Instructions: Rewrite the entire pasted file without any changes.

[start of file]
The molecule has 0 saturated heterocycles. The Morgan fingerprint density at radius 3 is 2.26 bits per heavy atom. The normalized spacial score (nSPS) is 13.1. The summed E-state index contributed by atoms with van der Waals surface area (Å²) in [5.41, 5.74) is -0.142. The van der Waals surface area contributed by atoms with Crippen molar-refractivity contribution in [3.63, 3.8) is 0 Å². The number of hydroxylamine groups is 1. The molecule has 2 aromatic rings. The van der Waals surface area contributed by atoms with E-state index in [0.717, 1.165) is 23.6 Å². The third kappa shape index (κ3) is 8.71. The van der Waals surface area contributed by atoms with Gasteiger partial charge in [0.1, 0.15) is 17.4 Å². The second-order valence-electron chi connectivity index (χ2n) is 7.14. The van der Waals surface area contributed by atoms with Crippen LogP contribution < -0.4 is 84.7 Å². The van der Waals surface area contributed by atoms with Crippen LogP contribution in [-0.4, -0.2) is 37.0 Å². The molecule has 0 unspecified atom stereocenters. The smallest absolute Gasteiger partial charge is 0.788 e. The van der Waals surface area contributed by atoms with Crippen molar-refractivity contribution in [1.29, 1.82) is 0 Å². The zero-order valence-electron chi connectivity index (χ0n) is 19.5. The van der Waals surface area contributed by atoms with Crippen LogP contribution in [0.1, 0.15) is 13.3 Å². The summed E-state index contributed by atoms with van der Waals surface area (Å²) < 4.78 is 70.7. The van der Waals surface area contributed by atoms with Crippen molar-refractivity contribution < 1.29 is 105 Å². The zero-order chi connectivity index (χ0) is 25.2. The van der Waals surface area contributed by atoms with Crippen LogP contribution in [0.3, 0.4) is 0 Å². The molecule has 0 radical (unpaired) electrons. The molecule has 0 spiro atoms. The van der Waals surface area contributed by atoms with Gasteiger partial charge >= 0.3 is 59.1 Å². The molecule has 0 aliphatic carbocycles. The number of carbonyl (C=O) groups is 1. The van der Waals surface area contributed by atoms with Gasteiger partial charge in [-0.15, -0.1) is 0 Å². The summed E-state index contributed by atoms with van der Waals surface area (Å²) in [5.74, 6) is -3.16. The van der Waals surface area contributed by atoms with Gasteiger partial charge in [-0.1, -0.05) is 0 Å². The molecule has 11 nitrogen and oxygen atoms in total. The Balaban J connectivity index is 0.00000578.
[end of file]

The molecule has 0 saturated heterocycles. The Morgan fingerprint density at radius 3 is 2.26 bits per heavy atom. The normalized spacial score (nSPS) is 13.1. The summed E-state index contributed by atoms with van der Waals surface area (Å²) in [5.41, 5.74) is -0.142. The van der Waals surface area contributed by atoms with Crippen molar-refractivity contribution in [3.63, 3.8) is 0 Å². The number of hydroxylamine groups is 1. The molecule has 2 aromatic rings. The van der Waals surface area contributed by atoms with E-state index in [0.717, 1.165) is 23.6 Å². The third kappa shape index (κ3) is 8.71. The van der Waals surface area contributed by atoms with Gasteiger partial charge in [0.1, 0.15) is 17.4 Å². The second-order valence-electron chi connectivity index (χ2n) is 7.14. The van der Waals surface area contributed by atoms with Crippen LogP contribution < -0.4 is 84.7 Å². The van der Waals surface area contributed by atoms with Crippen LogP contribution in [-0.4, -0.2) is 37.0 Å². The molecule has 0 unspecified atom stereocenters. The smallest absolute Gasteiger partial charge is 0.788 e. The van der Waals surface area contributed by atoms with Crippen molar-refractivity contribution in [1.29, 1.82) is 0 Å². The zero-order valence-electron chi connectivity index (χ0n) is 19.5. The van der Waals surface area contributed by atoms with Crippen LogP contribution in [0.1, 0.15) is 13.3 Å². The summed E-state index contributed by atoms with van der Waals surface area (Å²) < 4.78 is 70.7. The van der Waals surface area contributed by atoms with Crippen molar-refractivity contribution < 1.29 is 105 Å². The zero-order chi connectivity index (χ0) is 25.2. The van der Waals surface area contributed by atoms with Crippen LogP contribution in [0.3, 0.4) is 0 Å². The molecule has 0 radical (unpaired) electrons. The molecule has 0 spiro atoms. The van der Waals surface area contributed by atoms with Gasteiger partial charge >= 0.3 is 59.1 Å². The molecule has 0 aliphatic carbocycles. The number of carbonyl (C=O) groups is 1. The van der Waals surface area contributed by atoms with Gasteiger partial charge in [-0.15, -0.1) is 0 Å². The summed E-state index contributed by atoms with van der Waals surface area (Å²) in [5.74, 6) is -3.16. The van der Waals surface area contributed by atoms with Gasteiger partial charge in [-0.1, -0.05) is 0 Å². The molecule has 11 nitrogen and oxygen atoms in total. The Balaban J connectivity index is 0.00000578.